View Full Version : Free floating or bedding...

July 18, 2007, 03:41 PM
OK, OK< I know you should do both for maximum accuracy potential, but which of the two do you think is more important to rifle accuracy as a first step.

July 18, 2007, 03:45 PM
It depends on the rifle and how well the action & recoil lug-to-stock fit is already naturally, from the rifle design and machining tolerances. But generally speaking, free floating a barrel (if it's not already) will likely do more to prevent stringing & erratic groups than bedding the action/chamber.

July 18, 2007, 04:13 PM
Why half a$$ it? Bed the action and the first inch or so of the bbl, so there will be a solid platform to free float the barrel.

July 18, 2007, 10:53 PM
Free floating "GENERALLY" give the best accuracy. I have a Ruger model 77 (old model) that likes some pressure under the forend for best accuracy. There are no hard and fast rules, just whatever work is the rule.

July 18, 2007, 11:01 PM
Then I completely free-float the barrel from that point forward. I've never had a problem with the technique.

Art Eatman
July 19, 2007, 09:07 AM
While I agree with G98, in the context of the original question I'd say that the free-floating would be the first step. It takes little time or effort. If the results make the performance satisfactory, you can stop there.

I have several rifles that are sub-MOA without glass bedding, but they're more for hunting than for any serious target work.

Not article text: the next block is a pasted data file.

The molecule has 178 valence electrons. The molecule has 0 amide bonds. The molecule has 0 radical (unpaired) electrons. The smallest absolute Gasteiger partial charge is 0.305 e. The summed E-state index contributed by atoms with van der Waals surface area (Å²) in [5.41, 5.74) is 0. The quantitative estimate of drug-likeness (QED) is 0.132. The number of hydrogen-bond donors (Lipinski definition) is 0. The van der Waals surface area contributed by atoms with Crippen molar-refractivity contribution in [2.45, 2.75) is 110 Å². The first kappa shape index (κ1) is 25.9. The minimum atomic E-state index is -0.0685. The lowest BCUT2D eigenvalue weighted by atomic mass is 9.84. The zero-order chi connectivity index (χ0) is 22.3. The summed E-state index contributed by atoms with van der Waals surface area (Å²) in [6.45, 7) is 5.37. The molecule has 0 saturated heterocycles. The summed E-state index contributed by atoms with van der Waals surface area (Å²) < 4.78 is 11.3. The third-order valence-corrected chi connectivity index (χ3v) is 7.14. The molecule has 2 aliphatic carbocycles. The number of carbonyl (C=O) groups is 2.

But if you're really after the most you can get from your rifle, don't stop with the free-floating...


July 19, 2007, 09:12 AM
I believe the responses so far are pretty spot on for MOST rifles, but some of the thin, whippy barrels might benefit from pressure at the tip of the forearm. Just some food for though.

Chris Phelps
July 19, 2007, 02:35 PM
Free-floating the barrel generally gives the best accuracy, but more and more we are seeing rifles like the 10FP and some of the Remington SPS rifles rolling out of the factory... they are free-floated, but the stock is so weak that, when shooting from a bipod, the barrel will sometimes hit the stock.

Of course, those are the stocks you ditch as fast as you can, anyway... so I guess the rule still stands.

July 20, 2007, 12:53 PM
I'm a great believer of free-floated barrels, but all my hunting rifles are bedded, most are pillar-bedded or have an aluminum bedding block.

IMHO, it's important to glassbed and free-float a rifle that you intend to have for a while. That way, point of impact doesn't change with the weather and rarely needs to be sighted in...just checked every year.

By glassbedding the receiver, cleaning oils don't get into the wood to cause rot, and recoil doesn't batter the stock bedding points, causing the receiver to be set back and the screws touch the wood.

Pillar bedding today's laminated stocks is a very good idea because I suspect some tendency for round-bottomed receivers to push the sides of the stock apart just enough to create accuracy variations. The Birch layers seem to be softer than good walnut. Pillar bedding cured the problem on my laminated Rem 700.

The ultimate solution is an HS Precision stock with the bedding block. I purchased it used, not because pillar bedding didn't work, but the HS was lighter and I bought it used...for peanuts.